SINCE PEACE CORPS volunteers are not permitted to drive motor vehicles of any kind, Dan moved around on bicycle or on foot — with the exception of the few rare occasions he was able to hitch a ride. His travels out of Santa Cecilia began with a 7-kilometer walk. Carrying his heavy backpack the entire way, Dan eventually arrived at a rural bus stop. From there, he took a 9-hour chugging bus ride into the capital city of Asuncion. However, one side benefit of the constant walking and numerous soccer games with local teams, is that Dan is now in better shape than ever before.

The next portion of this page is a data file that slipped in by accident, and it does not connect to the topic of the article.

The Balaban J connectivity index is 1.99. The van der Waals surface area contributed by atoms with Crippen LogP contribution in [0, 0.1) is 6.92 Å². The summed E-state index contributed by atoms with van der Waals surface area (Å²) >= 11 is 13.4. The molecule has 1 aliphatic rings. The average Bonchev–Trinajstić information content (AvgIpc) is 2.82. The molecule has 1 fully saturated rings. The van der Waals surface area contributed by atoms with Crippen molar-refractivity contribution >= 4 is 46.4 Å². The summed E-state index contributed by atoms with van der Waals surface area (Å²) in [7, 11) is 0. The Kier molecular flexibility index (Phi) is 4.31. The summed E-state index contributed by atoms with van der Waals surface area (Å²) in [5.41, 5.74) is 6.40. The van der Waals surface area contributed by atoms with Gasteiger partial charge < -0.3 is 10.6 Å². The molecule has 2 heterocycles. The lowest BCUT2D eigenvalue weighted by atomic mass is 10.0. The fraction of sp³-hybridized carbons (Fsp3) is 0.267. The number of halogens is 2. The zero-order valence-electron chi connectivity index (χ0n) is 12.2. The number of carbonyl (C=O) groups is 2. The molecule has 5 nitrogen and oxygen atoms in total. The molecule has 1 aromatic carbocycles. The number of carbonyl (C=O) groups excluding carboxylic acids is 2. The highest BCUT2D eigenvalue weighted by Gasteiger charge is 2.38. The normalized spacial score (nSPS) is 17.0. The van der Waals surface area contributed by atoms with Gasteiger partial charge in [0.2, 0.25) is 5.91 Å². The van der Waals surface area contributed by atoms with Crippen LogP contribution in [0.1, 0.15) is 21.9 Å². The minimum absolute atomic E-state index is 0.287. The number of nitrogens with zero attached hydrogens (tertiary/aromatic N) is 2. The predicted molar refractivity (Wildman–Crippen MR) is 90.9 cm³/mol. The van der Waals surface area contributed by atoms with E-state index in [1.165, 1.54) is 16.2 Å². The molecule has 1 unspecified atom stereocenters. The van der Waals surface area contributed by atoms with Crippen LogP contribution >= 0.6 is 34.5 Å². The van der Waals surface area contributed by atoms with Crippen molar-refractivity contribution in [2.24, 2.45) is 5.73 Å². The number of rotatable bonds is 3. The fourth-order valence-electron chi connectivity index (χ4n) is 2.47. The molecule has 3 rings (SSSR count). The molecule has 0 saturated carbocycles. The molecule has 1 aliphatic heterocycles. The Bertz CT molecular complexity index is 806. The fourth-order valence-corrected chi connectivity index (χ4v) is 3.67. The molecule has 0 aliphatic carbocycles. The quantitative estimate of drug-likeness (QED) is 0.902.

Asuncion offered Dan a much relished break from his routine. While there, he formed a band with some of his Paraguayan friends and fellow Peace Corps volunteers, and has been playing at clubs throughout the city for over a year now. Dan writes his own music and he and his fellow band members are enjoying their experience very much. Dan tells us that the various Peace Corps volunteers go on group field trips to Paraguay and Brazil, and also visit each other's assigned sites to share information over barbeques and soccer games.